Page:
Confirming that the decision has been taken to ensure more RTE admissions, he said that the situation was more grim in rural areas where very few applications had come in as compared to available seats. In city areas of Pune and Pimpri-Chinchwad, he said, the number of applications received was more than the number of available seats. “It is a huge loss to the schools and even students and parents if these seats are not filled because as per Act, the schools will have to keep them vacant. Hence, we are hoping to fill as many seats as possible in the second round,” said Shaikh.

Source : The Indian Express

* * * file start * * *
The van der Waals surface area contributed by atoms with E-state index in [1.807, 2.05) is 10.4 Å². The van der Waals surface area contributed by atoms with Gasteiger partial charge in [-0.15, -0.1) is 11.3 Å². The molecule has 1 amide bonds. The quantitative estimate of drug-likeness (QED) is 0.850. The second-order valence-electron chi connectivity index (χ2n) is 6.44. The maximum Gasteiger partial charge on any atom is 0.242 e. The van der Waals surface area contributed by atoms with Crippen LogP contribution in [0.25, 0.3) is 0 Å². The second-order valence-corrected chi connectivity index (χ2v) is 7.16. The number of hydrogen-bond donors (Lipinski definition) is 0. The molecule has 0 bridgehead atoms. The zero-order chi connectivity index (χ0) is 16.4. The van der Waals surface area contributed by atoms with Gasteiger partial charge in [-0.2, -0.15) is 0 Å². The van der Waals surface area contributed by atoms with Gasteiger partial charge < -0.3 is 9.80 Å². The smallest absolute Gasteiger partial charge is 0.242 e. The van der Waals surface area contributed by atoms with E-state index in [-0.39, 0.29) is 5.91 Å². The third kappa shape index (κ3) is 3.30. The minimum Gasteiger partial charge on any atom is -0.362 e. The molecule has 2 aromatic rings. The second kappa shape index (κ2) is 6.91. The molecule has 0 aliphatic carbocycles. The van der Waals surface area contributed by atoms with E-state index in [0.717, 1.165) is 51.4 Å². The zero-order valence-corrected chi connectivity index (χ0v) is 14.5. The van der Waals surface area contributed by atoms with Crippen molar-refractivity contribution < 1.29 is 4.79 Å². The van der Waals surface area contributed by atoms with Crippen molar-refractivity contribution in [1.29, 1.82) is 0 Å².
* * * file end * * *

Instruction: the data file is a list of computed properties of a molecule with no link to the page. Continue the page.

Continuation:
Ludhiana | EWS students fail to get admission in Ludhiana private schools

Right to Education Act (RTE) is still not being implemented in the city as no student from the economically weaker section (EWS) has been recommended by the district education department since 2011 for admission in any private school.

RTE may have made a fundamental right for children between 6 and 14 years to have education and making it mandatory for private schools to reserve 25% seats for economically weaker section of students. But, any legislation is as good as its implementation else its purpose is defeated.


To get their children enrolled under this category, parents can register themselves with the district education officer who after verifying their details will send the names of the students to schools, area wise.

Private schools are also completing the formality by merely advertising the information regarding 25% seat reservation for EWS students. But in reality, some schools are filling these seats by admitting the wards of their Class IV employees.